MONDAY, April 29 (HealthDay News) -- With the number of home
births rising, the American Academy of Pediatrics has issued a
policy statement on the practice that includes a recommendation
that there be a caregiver who's present solely to take care of the
"Babies deserve the best care they can get," said Dr. Kristi Watterberg, lead author of the statement and a professor in the division of neonatology at the University of New Mexico. "And we need to support women wherever they choose to give birth."
There are a number of reasons women may choose to give birth at
home, according to background information in the statement. They
may wish for a more family-friendly setting, increased control of
the birthing process, fewer medical interventions and lower costs.
The rate of home births is still under 1 percent in the United
States, but it is growing, according to the policy statement.
A recent report from the U.S. Centers for Disease Control and
Prevention found that the number of home births jumped 20 percent
between 2004 and 2008. More than 28,000 babies were born at home in
2008, which was the highest number of home births since 1990.
Home births aren't well supported by the medical community.
Various state laws and regulations can make a home birth even
harder to achieve. There also may be a lack of well-trained and
willing caregivers, or support in case of an emergency. Geography
can also present a problem. Travel times greater than 20 minutes to
medical care have been linked to an increased risk of
complications, including death of the baby, according to the
Some studies have suggested that home births in the United
States are linked to a twofold to threefold higher risk of neonatal
death. But Watterberg said a study done in British Columbia, where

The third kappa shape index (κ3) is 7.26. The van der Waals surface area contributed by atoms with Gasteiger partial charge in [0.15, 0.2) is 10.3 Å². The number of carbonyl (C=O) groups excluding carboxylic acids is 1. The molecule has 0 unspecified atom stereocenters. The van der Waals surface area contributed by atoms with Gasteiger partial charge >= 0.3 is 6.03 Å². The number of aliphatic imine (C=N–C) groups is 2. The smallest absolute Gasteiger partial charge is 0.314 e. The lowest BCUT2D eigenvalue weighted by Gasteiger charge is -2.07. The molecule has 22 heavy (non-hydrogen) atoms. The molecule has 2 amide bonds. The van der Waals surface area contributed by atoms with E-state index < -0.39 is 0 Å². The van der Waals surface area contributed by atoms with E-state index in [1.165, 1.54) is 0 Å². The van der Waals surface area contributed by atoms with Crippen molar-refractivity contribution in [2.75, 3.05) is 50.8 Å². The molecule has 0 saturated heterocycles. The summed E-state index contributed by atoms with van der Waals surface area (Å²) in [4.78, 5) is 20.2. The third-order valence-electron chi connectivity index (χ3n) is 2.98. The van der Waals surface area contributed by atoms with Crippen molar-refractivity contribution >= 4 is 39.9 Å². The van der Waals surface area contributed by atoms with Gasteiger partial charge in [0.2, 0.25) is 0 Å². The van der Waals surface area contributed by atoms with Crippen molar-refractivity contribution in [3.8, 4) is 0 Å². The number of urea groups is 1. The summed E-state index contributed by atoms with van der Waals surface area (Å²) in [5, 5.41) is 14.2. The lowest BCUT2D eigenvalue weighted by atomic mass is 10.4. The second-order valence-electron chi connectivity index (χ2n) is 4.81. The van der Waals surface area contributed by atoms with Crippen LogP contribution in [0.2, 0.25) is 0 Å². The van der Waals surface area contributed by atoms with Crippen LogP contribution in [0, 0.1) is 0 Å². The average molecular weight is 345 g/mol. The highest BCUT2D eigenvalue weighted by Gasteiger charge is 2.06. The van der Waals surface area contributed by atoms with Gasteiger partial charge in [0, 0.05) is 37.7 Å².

there's a more integrated system that supports mothers birthing at
home, found no increased risk of neonatal death. "We need better
research," said Watterberg.
However, because the rate of home births is increasing, and
because the academy wants to provide a "professional, supportive
interaction" with expectant mothers, Watterberg said the group
developed its new policy. The AAP recommends the following factors
for a mother considering a home delivery:
Watterberg said midwives often work in teams, and one can be
responsible for the baby's care after birth.
"It's important to remember that this is an area of strong emotion. You'll see babies in home births have terrible things happen, but you also have terrible things happen in the hospital sometimes. Women have the right to make an informed decision," she said.
And, if a woman chooses home birth, Watterberg said it's
important for the expectant mother to meet the person who will care
for her baby after birth. "Meet with that person beforehand. Talk
with them about your plans, and see if they have anything to add,"
Dr. Peter Bernstein is a maternal-fetal medicine specialist and
director of the perinatal safety program at Montefiore Medical
Center in New York City. He said: "A woman planning a home birth
has a lot of due diligence to take care of that she doesn't have to
worry about in the hospital, like making sure the correct equipment
is there, that the staffing is there and qualified.
"I understand where women are coming from. A hospital birth can become very medicalized and women feel a loss of control, but I'm nervous about home births. Too many simple things can turn into disasters at home. Even in low-risk women, things can go wrong. Then you may be 20 minutes from the hospital, and it's another 15 minutes once you get to the hospital before you can get the baby out in an emergency," explained Bernstein, who acknowledged that he treats high-risk pregnancies, so he tends to see more complicated births.
"I'd like to see a middle ground. I'd like to see more birthing centers associated with hospitals. Bring the home birth movement to a setting that feels more like home, but is attached to the hospital," he said.
But, he added, "In a low-risk woman, who can set it up properly,
home birth shouldn't be outlawed. A woman can have the choice to
have her baby at home."
The full policy statement is published online April 29 and will
appear in the May print issue of the journal
Learn more about home births from the
American College of Obstetricians and
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